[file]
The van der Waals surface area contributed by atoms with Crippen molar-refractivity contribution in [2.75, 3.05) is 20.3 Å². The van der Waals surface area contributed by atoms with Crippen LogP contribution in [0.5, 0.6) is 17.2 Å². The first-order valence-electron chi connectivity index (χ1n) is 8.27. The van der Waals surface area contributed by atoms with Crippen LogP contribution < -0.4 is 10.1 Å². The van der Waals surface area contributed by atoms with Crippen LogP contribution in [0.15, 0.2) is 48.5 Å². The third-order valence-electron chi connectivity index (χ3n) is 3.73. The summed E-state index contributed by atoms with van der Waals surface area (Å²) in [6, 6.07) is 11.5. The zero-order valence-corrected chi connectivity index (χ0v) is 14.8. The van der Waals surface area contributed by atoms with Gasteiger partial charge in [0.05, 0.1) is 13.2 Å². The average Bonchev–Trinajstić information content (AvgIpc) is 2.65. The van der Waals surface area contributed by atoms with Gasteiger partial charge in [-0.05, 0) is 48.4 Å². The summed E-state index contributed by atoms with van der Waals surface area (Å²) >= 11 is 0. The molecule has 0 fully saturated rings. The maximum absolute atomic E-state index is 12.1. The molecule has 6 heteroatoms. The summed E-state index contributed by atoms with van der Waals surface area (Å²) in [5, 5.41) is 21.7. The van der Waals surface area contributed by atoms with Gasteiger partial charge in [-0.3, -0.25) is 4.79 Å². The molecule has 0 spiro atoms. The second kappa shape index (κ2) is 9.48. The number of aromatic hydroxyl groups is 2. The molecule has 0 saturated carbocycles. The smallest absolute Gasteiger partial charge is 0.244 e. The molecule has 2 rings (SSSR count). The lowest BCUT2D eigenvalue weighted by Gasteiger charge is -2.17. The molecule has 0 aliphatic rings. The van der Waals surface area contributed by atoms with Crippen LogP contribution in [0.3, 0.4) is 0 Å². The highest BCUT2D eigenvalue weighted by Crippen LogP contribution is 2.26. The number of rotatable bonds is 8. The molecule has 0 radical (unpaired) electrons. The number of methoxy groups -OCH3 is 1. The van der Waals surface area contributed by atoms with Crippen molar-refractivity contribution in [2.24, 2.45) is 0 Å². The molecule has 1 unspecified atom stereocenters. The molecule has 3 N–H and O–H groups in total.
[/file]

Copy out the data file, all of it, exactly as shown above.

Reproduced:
The van der Waals surface area contributed by atoms with Crippen molar-refractivity contribution in [2.75, 3.05) is 20.3 Å². The van der Waals surface area contributed by atoms with Crippen LogP contribution in [0.5, 0.6) is 17.2 Å². The first-order valence-electron chi connectivity index (χ1n) is 8.27. The van der Waals surface area contributed by atoms with Crippen LogP contribution < -0.4 is 10.1 Å². The van der Waals surface area contributed by atoms with Crippen LogP contribution in [0.15, 0.2) is 48.5 Å². The third-order valence-electron chi connectivity index (χ3n) is 3.73. The summed E-state index contributed by atoms with van der Waals surface area (Å²) in [6, 6.07) is 11.5. The zero-order valence-corrected chi connectivity index (χ0v) is 14.8. The van der Waals surface area contributed by atoms with Gasteiger partial charge in [0.05, 0.1) is 13.2 Å². The average Bonchev–Trinajstić information content (AvgIpc) is 2.65. The van der Waals surface area contributed by atoms with Gasteiger partial charge in [-0.05, 0) is 48.4 Å². The summed E-state index contributed by atoms with van der Waals surface area (Å²) >= 11 is 0. The molecule has 0 fully saturated rings. The maximum absolute atomic E-state index is 12.1. The molecule has 6 heteroatoms. The summed E-state index contributed by atoms with van der Waals surface area (Å²) in [5, 5.41) is 21.7. The van der Waals surface area contributed by atoms with Gasteiger partial charge in [-0.3, -0.25) is 4.79 Å². The molecule has 0 spiro atoms. The second kappa shape index (κ2) is 9.48. The number of aromatic hydroxyl groups is 2. The molecule has 0 saturated carbocycles. The smallest absolute Gasteiger partial charge is 0.244 e. The molecule has 2 rings (SSSR count). The lowest BCUT2D eigenvalue weighted by Gasteiger charge is -2.17. The molecule has 0 aliphatic rings. The van der Waals surface area contributed by atoms with Crippen LogP contribution in [0.3, 0.4) is 0 Å². The highest BCUT2D eigenvalue weighted by Crippen LogP contribution is 2.26. The number of rotatable bonds is 8. The molecule has 0 radical (unpaired) electrons. The number of methoxy groups -OCH3 is 1. The van der Waals surface area contributed by atoms with Crippen molar-refractivity contribution in [2.24, 2.45) is 0 Å². The molecule has 1 unspecified atom stereocenters. The molecule has 3 N–H and O–H groups in total.